Puritans distinguish themselves from, say friends who are challenging you to grow, by the way they never allow you to settle or reach a place of comfort. They also tend to work at their own pace and push you into meeting their timelines. In so doing, they keep you continuously off-balance and unable to get your bearings.

Remember how I said in the previous section that a community should affirm you and help you maintain a firm sense of self? This is incredibly difficult to do if you never get a moment to pause and reflect and properly understand everything that you are experiencing.

Since puritans don’t actually care whether or not you genuinely understand their ideology, only that you comply, rarely will they allow you the time and space to actually reflect and think. There won’t be many (if any) opportunities for you to take stock of everything you’ve learned and experienced and to understand what it means for you.

Basically, you never get time to actually adjust to changes. You get no space for yourself, to prioritize your own self care.

What I’m really trying to communicate in this section is that there is a very real difference between the growing pains that accompanies when your worldview is challenged with new perspectives and information and the discomfort that comes with crossing a boundary. Ideological puritans will try to convince you that these are the same things.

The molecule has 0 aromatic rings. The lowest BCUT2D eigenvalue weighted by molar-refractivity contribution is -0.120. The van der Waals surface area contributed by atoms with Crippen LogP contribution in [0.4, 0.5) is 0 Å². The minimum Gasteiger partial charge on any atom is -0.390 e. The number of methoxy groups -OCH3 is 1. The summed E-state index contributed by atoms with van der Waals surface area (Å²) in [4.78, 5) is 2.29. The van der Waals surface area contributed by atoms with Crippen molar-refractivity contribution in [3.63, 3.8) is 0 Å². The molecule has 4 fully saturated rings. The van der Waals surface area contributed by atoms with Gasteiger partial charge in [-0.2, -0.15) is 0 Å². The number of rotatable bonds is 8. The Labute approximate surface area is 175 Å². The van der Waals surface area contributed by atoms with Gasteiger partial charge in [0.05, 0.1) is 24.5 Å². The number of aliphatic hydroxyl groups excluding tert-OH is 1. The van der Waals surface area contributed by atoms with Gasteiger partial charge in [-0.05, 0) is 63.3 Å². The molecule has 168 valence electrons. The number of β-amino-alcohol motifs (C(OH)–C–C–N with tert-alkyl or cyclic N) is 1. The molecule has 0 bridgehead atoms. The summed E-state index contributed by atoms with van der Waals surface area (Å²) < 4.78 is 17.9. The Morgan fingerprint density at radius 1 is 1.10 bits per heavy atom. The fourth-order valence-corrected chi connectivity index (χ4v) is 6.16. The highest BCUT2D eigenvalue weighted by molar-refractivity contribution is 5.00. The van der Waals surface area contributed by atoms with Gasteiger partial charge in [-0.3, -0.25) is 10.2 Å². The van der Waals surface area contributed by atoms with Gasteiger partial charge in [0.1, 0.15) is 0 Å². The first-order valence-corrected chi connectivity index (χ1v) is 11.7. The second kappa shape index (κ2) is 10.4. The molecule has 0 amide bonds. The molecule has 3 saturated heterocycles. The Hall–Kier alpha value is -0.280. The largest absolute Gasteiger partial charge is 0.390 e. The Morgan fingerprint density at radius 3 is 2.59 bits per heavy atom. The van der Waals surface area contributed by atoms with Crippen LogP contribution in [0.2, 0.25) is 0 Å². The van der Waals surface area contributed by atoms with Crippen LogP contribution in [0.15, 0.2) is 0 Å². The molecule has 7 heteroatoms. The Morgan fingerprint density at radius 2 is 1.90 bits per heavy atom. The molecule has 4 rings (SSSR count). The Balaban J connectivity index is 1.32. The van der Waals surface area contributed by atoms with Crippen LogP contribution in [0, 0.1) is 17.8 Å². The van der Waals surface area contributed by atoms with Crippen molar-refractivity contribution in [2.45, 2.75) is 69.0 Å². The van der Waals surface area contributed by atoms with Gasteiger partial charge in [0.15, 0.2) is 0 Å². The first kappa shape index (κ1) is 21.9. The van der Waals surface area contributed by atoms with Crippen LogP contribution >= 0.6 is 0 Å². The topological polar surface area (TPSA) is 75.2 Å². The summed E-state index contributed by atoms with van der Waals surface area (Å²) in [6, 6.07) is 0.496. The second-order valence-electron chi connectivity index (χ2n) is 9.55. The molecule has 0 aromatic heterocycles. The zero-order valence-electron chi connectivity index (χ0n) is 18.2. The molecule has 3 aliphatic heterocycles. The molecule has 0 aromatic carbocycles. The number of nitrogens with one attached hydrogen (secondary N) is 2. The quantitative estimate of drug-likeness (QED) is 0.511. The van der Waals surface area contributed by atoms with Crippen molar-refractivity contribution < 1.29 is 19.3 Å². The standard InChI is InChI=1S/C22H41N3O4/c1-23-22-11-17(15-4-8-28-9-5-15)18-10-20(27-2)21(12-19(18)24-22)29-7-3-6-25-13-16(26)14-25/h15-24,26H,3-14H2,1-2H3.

Be wary of anyone who refuses to allow you to take time or space to reach a point of comfort or understanding.

So the remedy here, is really to take the time and space you need. Puritans will usually try to deny you this. But take it anyway. Especially if you’re being asked to do something that makes you feel uncomfortable. It may turn out that this discomfort is you growing and changing or it may turn out that this is a boundary that shouldn’t be crosses. What’s important is that you take the time andspace to figure out which it is.

Moral compasses and staying on course

When you’re trying to unlearn oppressive frames of mind, it can be really difficult to determine what the ‘right’ thing to do is in a given circumstance. As you take in new information and reach new levels of understanding, you’ll sometimes realize that stuff you once thought was ‘right’ wasn’t actually.

For me, because I can be gullible and slow to process things, I’ll often (at least initially) rely on other people’s sense of right and wrong to guide my actions. This is a mistake.